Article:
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Nurses with long hours, second jobs may pose safety risk to patients

By HealthDay News
Nurses with long hours, second jobs may pose safety risk to patients
Researchers are raising concerns about the number of hours that new nurses have to work, on top of many having second jobs. File Photo by Bill Greenblatt/UPI | License Photo

Many new nurses work long hours and hold down second jobs, factors that could jeopardize their well-being, as well as patient safety, a new study suggests.

A number of forces have affected nurses and the hours they work in recent years. They include introduction of the Affordable Care Act and increased access to healthcare, as well as the 2008 recession, which delayed some nurses' retirement, according to researchers at New York University's College of Nursing.

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"We wanted to understand what these changes in the global economy have meant for the newest generation of nurses," said study author Amy Witkoski Stimpfel, an assistant professor of nursing at NYU.

Her team analyzed surveys of more than 4,500 newly licensed nurses in 13 states and Washington, D.C.

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The nurses worked an average of 39.4 hours a week, predominantly in 12-hour shifts. Nearly half worked overtime. Twelve percent reported working mandatory overtime (typically less than an hour a week), and 45.6 percent worked voluntary overtime (averaging three hours in a typical week).

About 13 percent of the nurses held a second job. New nurses preferred the day shift, and the preferred shift length was 12 hours, the study found.

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"On the positive side, we observed that new nurses appear to be working a similar proportion of 12-hour shifts as more experienced nurses based on other studies, and the majority of nurses were working the shift and schedule that they preferred," Witkoski Stimpfel said in a university news release.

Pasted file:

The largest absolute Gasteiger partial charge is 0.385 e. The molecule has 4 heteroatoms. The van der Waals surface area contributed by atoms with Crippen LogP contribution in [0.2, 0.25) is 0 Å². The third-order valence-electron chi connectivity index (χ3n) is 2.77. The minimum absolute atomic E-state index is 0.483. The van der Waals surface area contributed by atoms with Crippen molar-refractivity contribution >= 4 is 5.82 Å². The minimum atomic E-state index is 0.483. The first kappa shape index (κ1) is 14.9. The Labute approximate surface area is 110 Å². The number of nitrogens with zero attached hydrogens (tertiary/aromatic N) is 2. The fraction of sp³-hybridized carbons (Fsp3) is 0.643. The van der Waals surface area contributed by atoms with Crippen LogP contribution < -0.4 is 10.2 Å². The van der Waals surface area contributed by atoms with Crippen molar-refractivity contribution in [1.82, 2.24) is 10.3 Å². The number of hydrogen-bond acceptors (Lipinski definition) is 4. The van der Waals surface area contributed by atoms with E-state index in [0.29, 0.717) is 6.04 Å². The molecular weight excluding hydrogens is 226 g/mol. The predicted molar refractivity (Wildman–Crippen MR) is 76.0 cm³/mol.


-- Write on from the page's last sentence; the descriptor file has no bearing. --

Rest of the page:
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"We also did not find meaningful increases in overall weekly work hours or overtime hours compared to previous studies," she added.

At the same time, the study found no major changes in nurses' work schedules that could benefit patient safety and their own well-being, Witkoski Stimpfel said.

The study was published recently in the Journal of Advanced Nursing.

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Researchers called the overtime findings concerning. Previous studies have linked overtime to medication errors and occupational injury among nurses such as needle sticks, as well as burnout and job dissatisfaction.

While voluntarily overtime can be a welcome source of extra income for some nurses, mandatory overtime -- restricted by law in 18 states -- was widespread.

"Nurse managers, policymakers and researchers should pay attention to new nurses' schedule and shift preferences and guard against mandatory overtime hours," said study co-author Christine Kovner, a professor of geriatric nursing.

More information

The American Nurses Association outlines a healthy work environment.

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